Euro2020 Special – Top Ten Three Lions Autobiographies (Part 1)

With the Euros just around the corner, we’ve got 51 matches across 30 undiluted days to look forward to, and an opportunity for England to bring home the trophy (or not, as the case may be). And there’s plenty in the way of England football autobiographies to keep you going if you really want to get into the spirit. From old classics brought out by Peter Crouch and Steven Gerrard, to newer releases from Stuart Pearce and Andrew Cole, and the 74 books from David Beckham (but who’s counting), there are already some great autobiographies from the Three Lions out there, but there’s always room for more. So here’s my top ten autobiographies of former England players that I’d like to read:

  1. Paul Ince

I had to double and triple-check that the player nicknamed ‘The Guvnor’, the midfielder with two Premier League titles, two FA Cups, a League Cup, three Charity Shields, a European Cup Winners’ Cup and a European Super Cup to his name, and that’s just whilst at Manchester United – as well as over 50 England caps – has never written an autobiography, but he hasn’t. An alumni of West Ham, Inter Milan, Liverpool, Middlesbrough and Wolves, and a key cog in both Euro96 and the 1998 World Cup, before a managerial career spanning Swindon Town, Macclesfield Town, Milton Keyes Dons, Blackburn Rovers, Notts County and Blackpool, Paul Ince has had a remarkable football life and surely has some stories to tell, not least as ‘Gazza’s minder’ on England duty.

  1. David James

There are probably few England goalkeepers more iconic than David James, whether that’s doing his stuff between the sticks or trying his hand up front for Manchester City. It’s said that goalkeepers are a different breed and there’s no doubt there’s something mercurial about James. As well as being part of Liverpool’s Spice Boys generation and an FA Cup winner at Portsmouth, James served as first-choice keeper in Euro2004 and the 2010 World Cup. His playing career spanned some 10 clubs, including outings in both Iceland and India, and he sits fourth on the list of all-time Premier League appearances, is second only to Petr Cech for clean sheets and tops the charts for penalty saves. Away from the pitch, he is an accomplished artist and competed on Strictly Come Dancing, but it’s his on-the-pitch life, in some memorable teams with some memorable players and managers that James’ story really lies.

  1. Jermain Defoe

If it was up to me, Jermain Defoe’s 57 England caps running up to 2017 would be double that number, but alas (maybe thankfully), I’m not the England manager. There is no doubting though Defoe’s goalscoring instinct, continuing to get his name on the scoresheet north of the border as his Rangers side secured the 2020/21 league title. Starting with West Ham, his move to Tottenham probably did him no favours with the claret side of London, but it was with the Lilywhites where he really made his mark across two spells and a loan. Wherever he has played, including for the national team, Defoe has found the net, and yet he’s probably suffered from the tag of super sub – indeed, he’s the Premier League’s top scorer as a sub. However, he’s also the eighth-highest goalscorer in Premier League history and still isn’t too shabby at 38. When he eventually hangs up his boots, there will be one incredible journey to look back on.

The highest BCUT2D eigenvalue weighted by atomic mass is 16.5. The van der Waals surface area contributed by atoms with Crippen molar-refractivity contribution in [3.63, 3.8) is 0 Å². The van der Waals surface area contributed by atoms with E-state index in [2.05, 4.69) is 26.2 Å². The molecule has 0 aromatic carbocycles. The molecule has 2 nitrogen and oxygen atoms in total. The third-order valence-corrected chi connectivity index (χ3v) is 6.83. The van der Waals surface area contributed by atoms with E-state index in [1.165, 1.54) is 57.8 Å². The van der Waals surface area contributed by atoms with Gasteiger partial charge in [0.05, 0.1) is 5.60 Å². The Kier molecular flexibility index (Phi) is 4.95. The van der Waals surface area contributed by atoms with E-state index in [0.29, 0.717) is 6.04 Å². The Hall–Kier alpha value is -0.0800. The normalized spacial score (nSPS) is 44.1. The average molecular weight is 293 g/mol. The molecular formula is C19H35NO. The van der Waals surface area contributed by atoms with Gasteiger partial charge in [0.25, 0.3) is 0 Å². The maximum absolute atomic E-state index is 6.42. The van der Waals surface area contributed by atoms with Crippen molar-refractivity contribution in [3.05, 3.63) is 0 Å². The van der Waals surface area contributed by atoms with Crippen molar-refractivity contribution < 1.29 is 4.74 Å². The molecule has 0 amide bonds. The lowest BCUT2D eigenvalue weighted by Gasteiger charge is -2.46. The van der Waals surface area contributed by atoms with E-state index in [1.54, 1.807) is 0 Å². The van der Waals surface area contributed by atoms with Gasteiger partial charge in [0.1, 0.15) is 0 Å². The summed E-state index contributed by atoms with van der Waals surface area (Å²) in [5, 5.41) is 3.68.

1. Danny Rose

There are a multitude of voices and stories in football, though often, it seems, we only get to hear a few of these. In recent years, however, Danny Rose has stood out above the parapet to offer a snapshot of himself and his experience in football, and it hasn’t always been glowing. As his 14-year association with Tottenham recently came to an end, having been one of the latest to fall out of favour with Jose Mourinho, his future currently remains uncertain, but at his height he was one of the best left-backs in the country. Rose’s off-the-pitch struggles have made headlines, but his speaking out on depression was not only a significant move for him but for football, and one that merits a lot of respect and support. Rose deserves the right to share his story as much or as little as he wishes, but I’m sure there will be many, both within football and beyond, for whom Rose’s story will be pertinent.

  1. Micah Richards

Is there any more entertaining a pundit than Micah Richards? Whether he’s being completely fanatical about Manchester City, telling Phil Foden he loves him live on TV or cementing his bromance with a reluctant Roy Keane, Micah Richards was made for the gig. On the pitch, he was part of the transformation that saw Manchester City enter the footballing elite following that historic first title in over forty years, alongside the likes of Vincent Kompany, Sergio Aguero, Yaya Toure, David Silva and Mario Balotelli. His decade at City was followed by less auspicious spells at Fiorentina and Aston Villa, whilst only 13 England caps surely doesn’t do the defender justice. He did feature in the 2012 Olympic football team, but whilst it’s his career at the Etihad that he’ll be remembered for, his TV career may yet surpass even that. Who knows, perhaps even a book with Roy Keane could be on the cards – now that would be worth a read.